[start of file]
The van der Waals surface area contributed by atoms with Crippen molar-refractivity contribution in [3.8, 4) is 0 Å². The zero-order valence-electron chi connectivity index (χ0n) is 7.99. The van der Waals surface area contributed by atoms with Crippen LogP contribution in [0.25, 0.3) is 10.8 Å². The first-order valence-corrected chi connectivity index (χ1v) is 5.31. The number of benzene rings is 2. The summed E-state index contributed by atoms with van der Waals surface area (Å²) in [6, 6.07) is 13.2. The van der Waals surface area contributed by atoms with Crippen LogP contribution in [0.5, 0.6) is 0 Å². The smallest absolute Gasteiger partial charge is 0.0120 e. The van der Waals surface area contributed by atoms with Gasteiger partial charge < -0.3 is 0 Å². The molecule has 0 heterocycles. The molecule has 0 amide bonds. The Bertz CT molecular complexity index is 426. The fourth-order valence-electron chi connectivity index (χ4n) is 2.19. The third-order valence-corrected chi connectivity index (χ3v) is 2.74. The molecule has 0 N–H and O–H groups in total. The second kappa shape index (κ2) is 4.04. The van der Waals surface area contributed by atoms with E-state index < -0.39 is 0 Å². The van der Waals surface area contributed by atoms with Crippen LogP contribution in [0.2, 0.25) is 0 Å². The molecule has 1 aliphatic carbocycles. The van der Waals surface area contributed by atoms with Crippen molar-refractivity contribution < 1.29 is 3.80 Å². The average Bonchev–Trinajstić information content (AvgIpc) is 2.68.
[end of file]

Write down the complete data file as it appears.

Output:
The van der Waals surface area contributed by atoms with Crippen molar-refractivity contribution in [3.8, 4) is 0 Å². The zero-order valence-electron chi connectivity index (χ0n) is 7.99. The van der Waals surface area contributed by atoms with Crippen LogP contribution in [0.25, 0.3) is 10.8 Å². The first-order valence-corrected chi connectivity index (χ1v) is 5.31. The number of benzene rings is 2. The summed E-state index contributed by atoms with van der Waals surface area (Å²) in [6, 6.07) is 13.2. The van der Waals surface area contributed by atoms with Crippen LogP contribution in [0.5, 0.6) is 0 Å². The smallest absolute Gasteiger partial charge is 0.0120 e. The van der Waals surface area contributed by atoms with Gasteiger partial charge < -0.3 is 0 Å². The molecule has 0 heterocycles. The molecule has 0 amide bonds. The Bertz CT molecular complexity index is 426. The fourth-order valence-electron chi connectivity index (χ4n) is 2.19. The third-order valence-corrected chi connectivity index (χ3v) is 2.74. The molecule has 0 N–H and O–H groups in total. The second kappa shape index (κ2) is 4.04. The van der Waals surface area contributed by atoms with E-state index < -0.39 is 0 Å². The van der Waals surface area contributed by atoms with Crippen LogP contribution in [0.2, 0.25) is 0 Å². The molecule has 1 aliphatic carbocycles. The van der Waals surface area contributed by atoms with Crippen molar-refractivity contribution < 1.29 is 3.80 Å². The average Bonchev–Trinajstić information content (AvgIpc) is 2.68.